And yet I don’t think I’d change any of my educational choices—unless it were to make them less systematic. In college, I met a lot of interesting people, cultivated habits of thought that have served me fairly well, and made some productive mistakes. And it’s the mistakes that have been the most fruitful. I think there’s something to be said for screwing up repeatedly in your twenties, and if anything, I was too careful. Part of me wishes I’d started writing seriously right after college, rather than looking for a real job. If that were the case, I might still be sleeping on an air mattress in Queens, but I’d probably be a better writer than I am now. As Proust points out, it’s hard to acquire wisdom without making mistakes. And in the end, in order to be really useful, a writer’s education needs to be a bit of a mess.
The fox knows many things, but the hedgehog knows one big thing.
The AV Club has a terrific, if massively long, interview today with the author Sarah Vowell, who rather charmingly seems capable of talking for hours on end in perfectly formed paragraphs. Halfway through the interview, which focuses on her new book Unfamiliar Fishes, Vowell offers up one of the most striking descriptions I’ve ever seen of a writer’s mind works:
When I went to Hawaii, I had never seen a banyan tree before. A banyan tree is this tree that starts with one trunk, and then when the branches branch off, little tendrils sprout off the branches and eventually grow down to the ground and take root and become another trunk, and more and more branches and tendrils develop off of that, so each banyan tree becomes its own monster-looking forest. And when I first saw one of those trees, I thought, “That is how I think.” Little thoughts just sprout off and drip down and take root, and then they end up supporting more and more tendrils of thought, until it all coheres into one thing, but it’s still rickety-looking and spooky.
Obviously this has particular meaning in the context of Vowell’s own work, which is notably digressive, but it applies to many other writers as well. There’s a certain kind of ragpicker’s brain that tends to be drawn to writing for a living—it’s one of the few acceptable excuses for spending one’s life as a generalist—so “rickety-looking and spooky” seems as appropriate a way as any of describing a writer’s mind. Vowell continues:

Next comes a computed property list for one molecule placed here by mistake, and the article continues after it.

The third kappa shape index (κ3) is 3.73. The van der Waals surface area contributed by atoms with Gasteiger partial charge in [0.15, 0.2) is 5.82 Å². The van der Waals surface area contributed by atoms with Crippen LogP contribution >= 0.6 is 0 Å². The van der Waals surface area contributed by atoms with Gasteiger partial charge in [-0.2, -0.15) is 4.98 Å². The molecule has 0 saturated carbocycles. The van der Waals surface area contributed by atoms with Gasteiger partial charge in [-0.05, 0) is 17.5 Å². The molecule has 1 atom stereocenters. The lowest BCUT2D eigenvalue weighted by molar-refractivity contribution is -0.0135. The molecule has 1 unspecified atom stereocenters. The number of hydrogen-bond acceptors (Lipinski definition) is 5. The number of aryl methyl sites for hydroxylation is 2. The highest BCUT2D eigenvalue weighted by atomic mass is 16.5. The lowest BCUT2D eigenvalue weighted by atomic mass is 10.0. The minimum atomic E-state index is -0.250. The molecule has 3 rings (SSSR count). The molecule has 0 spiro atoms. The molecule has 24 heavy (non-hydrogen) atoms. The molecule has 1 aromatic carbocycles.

I always found that when I was a college student and researching my papers always the night before—and this was before the Internet—I’d be in the library and I’d find one thing, and see something else and want to follow that, which now is how the Internet has taught us to think, to click on link after link after link. But there is something inherent in research that fosters that way of thinking, and then there’s this other interesting thing, and that builds and builds. When I’m writing, I have all these index cards, and I sit on my living-room rug and move them around until they make sense.
Which is something to which I can certainly relate—playing solitaire with index cards is basically what I do for a living. (And yes, the rug is the only place where this works.) I can also relate to Vowell’s description of how easy it is to get distracted while researching a paper in college, which is probably why I became a writer and not any kind of serious academic. But between this interview and Mamet’s advice for aspiring playwrights (and ping-pong players) to drop out of school, I’ve recently begun to wonder how useful conventional education is for writers, or whether a writer needs to go to school at all. Tomorrow, I’ll be talking a bit more about this, and about what kind of education, if any, a writer needs.
My best friend, Jonathan Katz, was for a number of years the kid Ping-Pong champion of New York State. And when he was twelve or thirteen he wandered into Marty Reisman’s Ping-Pong parlor in New York City. Reisman was then the U.S. champion in table tennis and a genius, an absolute genius. Jonathan asked him, “What do I have to do to play table tennis like you?”
Reisman said, “First, drop out of school.”
That would be my advice to aspiring playwrights.
—David Mamet, to Playboy